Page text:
Seattle activists introduced a petition Thursday for a ballot initiative that would tax hometown tech giant Amazon to raise millions of dollars for affordable housing and other objectives.
A group that calls itself the “Tax Amazon movement” filed the initiative and is collecting signatures to get it on the November ballot. Its organizers say the tax would raise at least $300 million a year by taxing the payroll of the top 3 percent of Seattle businesses at a rate of 0.7 percent. That group is defined as companies that have the highest payroll expenses. Small businesses, nonprofits, and co-ops are exempt.
The majority of the funds would go toward building affordable housing that meets sustainability standards. The remaining 25 percent will be used to convert existing housing to renewable energy sources.
Seattle City Council members Kshama Sawant and Tammy Morales unveiled separate draft legislation earlier this month with the same goal. Their proposal would raise $300 million annually using the same taxing mechanism as the ballot initiative. Sawant said Thursday that she would like to increase the tax and provide relief funding for the COVID-19 pandemic that has hit the region hard.
“Big business has long been enjoying a tax haven in Seattle and Washington State,” she said in a statement. “That’s why my office, along with Councilmember Tammy Morales, is demanding that big businesses immediately start paying $500 million/year as the Amazon tax to fund COVID-19 emergency relief, which should be continued as an ongoing Amazon Tax for Social Housing and a Green New Deal after the pandemic is over.”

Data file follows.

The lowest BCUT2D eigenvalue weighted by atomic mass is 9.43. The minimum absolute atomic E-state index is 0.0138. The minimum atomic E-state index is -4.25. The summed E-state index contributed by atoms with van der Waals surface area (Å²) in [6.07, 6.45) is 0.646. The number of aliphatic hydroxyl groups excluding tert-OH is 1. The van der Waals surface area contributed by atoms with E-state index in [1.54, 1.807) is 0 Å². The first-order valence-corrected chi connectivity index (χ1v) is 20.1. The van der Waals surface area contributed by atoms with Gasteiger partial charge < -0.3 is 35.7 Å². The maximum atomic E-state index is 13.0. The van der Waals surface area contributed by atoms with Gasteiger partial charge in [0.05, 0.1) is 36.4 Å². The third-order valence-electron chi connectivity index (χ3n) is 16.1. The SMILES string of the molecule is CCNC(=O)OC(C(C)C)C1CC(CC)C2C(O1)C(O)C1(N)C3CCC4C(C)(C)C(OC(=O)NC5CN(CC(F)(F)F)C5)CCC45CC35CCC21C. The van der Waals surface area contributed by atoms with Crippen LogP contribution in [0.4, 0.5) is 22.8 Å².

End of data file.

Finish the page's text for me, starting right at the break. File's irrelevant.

Sawant is promoting the petition filed by the “Tax Amazon” group in her “personal capacity.”
The councilmember was charged last month with violating ethics rules by using her public office to promote the “Tax Amazon” ballot initiative.
Jon Scholes, CEO of the Downtown Seattle Association, said Sawant’s plan is a threat to the region’s economy in a statement.
“Councilmember Sawant’s idea for a new tax right now will be as effective in helping Seattle’s economy recover as President Trump’s European travel ban was in stopping the spread of coronavirus in the U.S.,” he said. “We’re staring at a deep recession, and the city must do everything it can to help our local economy, not harm it.” Amazon did not respond to our request to comment on the initiative.
Amazon is funding a variety of initiatives to help mitigate the consequences of the coronavirus pandemic. The company is providing grants to small businesses in its neighborhood. Retail operations that rent space in Amazon buildings will have rent covered through April, the company said. Amazon is also hiring 100,000 warehouse workers.
Amazon and Microsoft each donated $1 million to a relief fund organized by Seattle nonprofits to help organizations on the frontlines of the crisis.